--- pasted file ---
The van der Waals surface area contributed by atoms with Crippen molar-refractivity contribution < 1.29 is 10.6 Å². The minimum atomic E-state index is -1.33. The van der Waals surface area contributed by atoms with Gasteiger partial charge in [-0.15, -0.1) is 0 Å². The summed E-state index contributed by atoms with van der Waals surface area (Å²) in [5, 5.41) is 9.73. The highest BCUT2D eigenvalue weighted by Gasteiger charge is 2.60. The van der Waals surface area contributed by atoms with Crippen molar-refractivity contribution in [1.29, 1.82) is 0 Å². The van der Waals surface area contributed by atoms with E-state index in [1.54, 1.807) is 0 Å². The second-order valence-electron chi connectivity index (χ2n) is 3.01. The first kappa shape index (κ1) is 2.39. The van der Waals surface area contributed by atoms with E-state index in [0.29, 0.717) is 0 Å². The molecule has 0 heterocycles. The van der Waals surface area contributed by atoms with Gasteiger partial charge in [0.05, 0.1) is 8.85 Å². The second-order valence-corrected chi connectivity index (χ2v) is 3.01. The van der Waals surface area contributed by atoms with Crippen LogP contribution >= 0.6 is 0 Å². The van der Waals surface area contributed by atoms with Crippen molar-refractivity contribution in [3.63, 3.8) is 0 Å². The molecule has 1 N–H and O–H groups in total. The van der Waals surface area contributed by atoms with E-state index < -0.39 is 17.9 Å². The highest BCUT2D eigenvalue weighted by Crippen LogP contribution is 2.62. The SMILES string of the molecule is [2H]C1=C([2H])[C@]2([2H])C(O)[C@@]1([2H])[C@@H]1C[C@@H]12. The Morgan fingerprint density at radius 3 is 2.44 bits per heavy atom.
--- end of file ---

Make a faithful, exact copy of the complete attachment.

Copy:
The van der Waals surface area contributed by atoms with Crippen molar-refractivity contribution < 1.29 is 10.6 Å². The minimum atomic E-state index is -1.33. The van der Waals surface area contributed by atoms with Gasteiger partial charge in [-0.15, -0.1) is 0 Å². The summed E-state index contributed by atoms with van der Waals surface area (Å²) in [5, 5.41) is 9.73. The highest BCUT2D eigenvalue weighted by Gasteiger charge is 2.60. The van der Waals surface area contributed by atoms with Crippen molar-refractivity contribution in [1.29, 1.82) is 0 Å². The van der Waals surface area contributed by atoms with E-state index in [1.54, 1.807) is 0 Å². The second-order valence-electron chi connectivity index (χ2n) is 3.01. The first kappa shape index (κ1) is 2.39. The van der Waals surface area contributed by atoms with E-state index in [0.29, 0.717) is 0 Å². The molecule has 0 heterocycles. The van der Waals surface area contributed by atoms with Gasteiger partial charge in [0.05, 0.1) is 8.85 Å². The second-order valence-corrected chi connectivity index (χ2v) is 3.01. The van der Waals surface area contributed by atoms with Crippen LogP contribution >= 0.6 is 0 Å². The van der Waals surface area contributed by atoms with Crippen molar-refractivity contribution in [3.63, 3.8) is 0 Å². The molecule has 1 N–H and O–H groups in total. The van der Waals surface area contributed by atoms with E-state index < -0.39 is 17.9 Å². The highest BCUT2D eigenvalue weighted by Crippen LogP contribution is 2.62. The SMILES string of the molecule is [2H]C1=C([2H])[C@]2([2H])C(O)[C@@]1([2H])[C@@H]1C[C@@H]12. The Morgan fingerprint density at radius 3 is 2.44 bits per heavy atom.